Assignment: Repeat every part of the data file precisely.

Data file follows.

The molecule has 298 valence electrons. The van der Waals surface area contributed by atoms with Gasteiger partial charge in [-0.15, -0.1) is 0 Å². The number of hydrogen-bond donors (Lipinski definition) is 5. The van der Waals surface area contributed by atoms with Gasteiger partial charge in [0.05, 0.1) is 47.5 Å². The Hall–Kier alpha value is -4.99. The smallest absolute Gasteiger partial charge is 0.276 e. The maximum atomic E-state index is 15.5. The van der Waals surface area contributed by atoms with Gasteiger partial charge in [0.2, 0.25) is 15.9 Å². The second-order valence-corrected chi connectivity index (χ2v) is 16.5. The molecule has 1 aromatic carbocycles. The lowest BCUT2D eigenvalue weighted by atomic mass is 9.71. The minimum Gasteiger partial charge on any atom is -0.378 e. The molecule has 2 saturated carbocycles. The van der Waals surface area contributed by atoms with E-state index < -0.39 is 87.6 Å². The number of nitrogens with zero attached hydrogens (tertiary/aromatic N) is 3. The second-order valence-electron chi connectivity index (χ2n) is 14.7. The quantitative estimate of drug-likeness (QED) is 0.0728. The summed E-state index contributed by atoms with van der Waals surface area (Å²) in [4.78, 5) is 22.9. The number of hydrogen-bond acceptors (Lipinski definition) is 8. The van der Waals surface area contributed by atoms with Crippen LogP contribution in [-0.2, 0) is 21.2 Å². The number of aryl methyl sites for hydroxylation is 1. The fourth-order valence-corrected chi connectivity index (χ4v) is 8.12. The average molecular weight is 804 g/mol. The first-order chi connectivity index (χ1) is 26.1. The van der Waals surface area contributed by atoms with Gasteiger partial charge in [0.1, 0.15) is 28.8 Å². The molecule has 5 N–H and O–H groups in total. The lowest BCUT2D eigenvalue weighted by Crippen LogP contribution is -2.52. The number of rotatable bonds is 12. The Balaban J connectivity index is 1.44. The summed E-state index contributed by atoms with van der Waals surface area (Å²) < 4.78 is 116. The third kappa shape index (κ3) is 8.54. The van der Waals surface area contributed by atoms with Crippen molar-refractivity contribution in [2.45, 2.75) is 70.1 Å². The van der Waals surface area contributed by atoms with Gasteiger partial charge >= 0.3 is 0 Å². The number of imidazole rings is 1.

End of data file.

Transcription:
The molecule has 298 valence electrons. The van der Waals surface area contributed by atoms with Gasteiger partial charge in [-0.15, -0.1) is 0 Å². The number of hydrogen-bond donors (Lipinski definition) is 5. The van der Waals surface area contributed by atoms with Gasteiger partial charge in [0.05, 0.1) is 47.5 Å². The Hall–Kier alpha value is -4.99. The smallest absolute Gasteiger partial charge is 0.276 e. The maximum atomic E-state index is 15.5. The van der Waals surface area contributed by atoms with Gasteiger partial charge in [0.2, 0.25) is 15.9 Å². The second-order valence-corrected chi connectivity index (χ2v) is 16.5. The molecule has 1 aromatic carbocycles. The lowest BCUT2D eigenvalue weighted by atomic mass is 9.71. The minimum Gasteiger partial charge on any atom is -0.378 e. The molecule has 2 saturated carbocycles. The van der Waals surface area contributed by atoms with E-state index < -0.39 is 87.6 Å². The number of nitrogens with zero attached hydrogens (tertiary/aromatic N) is 3. The second-order valence-electron chi connectivity index (χ2n) is 14.7. The quantitative estimate of drug-likeness (QED) is 0.0728. The summed E-state index contributed by atoms with van der Waals surface area (Å²) in [4.78, 5) is 22.9. The number of hydrogen-bond acceptors (Lipinski definition) is 8. The van der Waals surface area contributed by atoms with Crippen LogP contribution in [-0.2, 0) is 21.2 Å². The number of aryl methyl sites for hydroxylation is 1. The fourth-order valence-corrected chi connectivity index (χ4v) is 8.12. The average molecular weight is 804 g/mol. The first-order chi connectivity index (χ1) is 26.1. The van der Waals surface area contributed by atoms with Gasteiger partial charge in [0.1, 0.15) is 28.8 Å². The molecule has 5 N–H and O–H groups in total. The lowest BCUT2D eigenvalue weighted by Crippen LogP contribution is -2.52. The number of rotatable bonds is 12. The Balaban J connectivity index is 1.44. The summed E-state index contributed by atoms with van der Waals surface area (Å²) < 4.78 is 116. The third kappa shape index (κ3) is 8.54. The van der Waals surface area contributed by atoms with Crippen molar-refractivity contribution in [2.45, 2.75) is 70.1 Å². The van der Waals surface area contributed by atoms with Gasteiger partial charge >= 0.3 is 0 Å². The number of imidazole rings is 1.